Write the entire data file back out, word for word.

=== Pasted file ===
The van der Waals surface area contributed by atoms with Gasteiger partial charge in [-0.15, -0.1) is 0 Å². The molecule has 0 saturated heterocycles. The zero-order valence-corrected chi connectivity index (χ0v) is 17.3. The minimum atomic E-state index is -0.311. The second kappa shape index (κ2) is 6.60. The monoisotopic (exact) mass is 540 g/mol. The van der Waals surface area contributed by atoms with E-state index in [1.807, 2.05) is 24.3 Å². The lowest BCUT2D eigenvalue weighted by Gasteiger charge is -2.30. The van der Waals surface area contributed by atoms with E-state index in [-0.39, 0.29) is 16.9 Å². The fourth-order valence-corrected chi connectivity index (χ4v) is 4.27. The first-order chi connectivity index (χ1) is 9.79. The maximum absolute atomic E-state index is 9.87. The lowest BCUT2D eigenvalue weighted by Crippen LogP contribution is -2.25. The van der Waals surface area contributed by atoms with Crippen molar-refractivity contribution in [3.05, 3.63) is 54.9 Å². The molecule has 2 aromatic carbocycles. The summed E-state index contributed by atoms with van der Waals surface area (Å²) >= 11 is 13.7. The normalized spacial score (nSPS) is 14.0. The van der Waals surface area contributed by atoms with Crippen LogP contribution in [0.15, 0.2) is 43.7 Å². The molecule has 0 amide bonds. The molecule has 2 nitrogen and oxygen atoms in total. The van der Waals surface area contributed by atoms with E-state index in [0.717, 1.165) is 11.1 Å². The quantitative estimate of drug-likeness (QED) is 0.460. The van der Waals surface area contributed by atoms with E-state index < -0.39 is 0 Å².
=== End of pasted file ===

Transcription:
The van der Waals surface area contributed by atoms with Gasteiger partial charge in [-0.15, -0.1) is 0 Å². The molecule has 0 saturated heterocycles. The zero-order valence-corrected chi connectivity index (χ0v) is 17.3. The minimum atomic E-state index is -0.311. The second kappa shape index (κ2) is 6.60. The monoisotopic (exact) mass is 540 g/mol. The van der Waals surface area contributed by atoms with E-state index in [1.807, 2.05) is 24.3 Å². The lowest BCUT2D eigenvalue weighted by Gasteiger charge is -2.30. The van der Waals surface area contributed by atoms with E-state index in [-0.39, 0.29) is 16.9 Å². The fourth-order valence-corrected chi connectivity index (χ4v) is 4.27. The first-order chi connectivity index (χ1) is 9.79. The maximum absolute atomic E-state index is 9.87. The lowest BCUT2D eigenvalue weighted by Crippen LogP contribution is -2.25. The van der Waals surface area contributed by atoms with Crippen molar-refractivity contribution in [3.05, 3.63) is 54.9 Å². The molecule has 2 aromatic carbocycles. The summed E-state index contributed by atoms with van der Waals surface area (Å²) >= 11 is 13.7. The normalized spacial score (nSPS) is 14.0. The van der Waals surface area contributed by atoms with Crippen LogP contribution in [0.15, 0.2) is 43.7 Å². The molecule has 0 amide bonds. The molecule has 2 nitrogen and oxygen atoms in total. The van der Waals surface area contributed by atoms with E-state index in [0.717, 1.165) is 11.1 Å². The quantitative estimate of drug-likeness (QED) is 0.460. The van der Waals surface area contributed by atoms with E-state index < -0.39 is 0 Å².